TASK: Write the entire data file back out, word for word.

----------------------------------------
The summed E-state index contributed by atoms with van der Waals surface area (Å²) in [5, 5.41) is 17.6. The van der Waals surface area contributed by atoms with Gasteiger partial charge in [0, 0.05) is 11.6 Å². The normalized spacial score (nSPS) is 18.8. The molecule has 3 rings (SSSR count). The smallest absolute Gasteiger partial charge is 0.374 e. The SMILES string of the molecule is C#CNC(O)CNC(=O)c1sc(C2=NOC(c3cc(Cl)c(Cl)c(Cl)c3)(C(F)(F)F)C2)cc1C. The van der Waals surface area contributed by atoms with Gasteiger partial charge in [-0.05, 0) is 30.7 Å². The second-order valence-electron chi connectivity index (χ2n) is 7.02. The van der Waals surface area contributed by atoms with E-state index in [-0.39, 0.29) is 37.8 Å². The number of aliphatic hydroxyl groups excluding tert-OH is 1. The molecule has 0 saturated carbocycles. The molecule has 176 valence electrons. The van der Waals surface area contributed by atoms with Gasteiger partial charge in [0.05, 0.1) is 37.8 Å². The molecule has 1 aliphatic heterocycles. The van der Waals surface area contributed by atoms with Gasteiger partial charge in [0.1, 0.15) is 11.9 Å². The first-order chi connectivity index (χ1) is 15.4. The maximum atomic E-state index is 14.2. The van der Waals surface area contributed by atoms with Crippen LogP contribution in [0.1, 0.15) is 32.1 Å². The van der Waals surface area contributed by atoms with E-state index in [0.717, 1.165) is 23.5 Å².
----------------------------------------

The summed E-state index contributed by atoms with van der Waals surface area (Å²) in [5, 5.41) is 17.6. The van der Waals surface area contributed by atoms with Gasteiger partial charge in [0, 0.05) is 11.6 Å². The normalized spacial score (nSPS) is 18.8. The molecule has 3 rings (SSSR count). The smallest absolute Gasteiger partial charge is 0.374 e. The SMILES string of the molecule is C#CNC(O)CNC(=O)c1sc(C2=NOC(c3cc(Cl)c(Cl)c(Cl)c3)(C(F)(F)F)C2)cc1C. The van der Waals surface area contributed by atoms with Gasteiger partial charge in [-0.05, 0) is 30.7 Å². The second-order valence-electron chi connectivity index (χ2n) is 7.02. The van der Waals surface area contributed by atoms with E-state index in [-0.39, 0.29) is 37.8 Å². The number of aliphatic hydroxyl groups excluding tert-OH is 1. The molecule has 0 saturated carbocycles. The molecule has 176 valence electrons. The van der Waals surface area contributed by atoms with Gasteiger partial charge in [0.05, 0.1) is 37.8 Å². The molecule has 1 aliphatic heterocycles. The van der Waals surface area contributed by atoms with Gasteiger partial charge in [0.1, 0.15) is 11.9 Å². The first-order chi connectivity index (χ1) is 15.4. The maximum atomic E-state index is 14.2. The van der Waals surface area contributed by atoms with Crippen LogP contribution in [0.1, 0.15) is 32.1 Å². The van der Waals surface area contributed by atoms with E-state index in [0.717, 1.165) is 23.5 Å².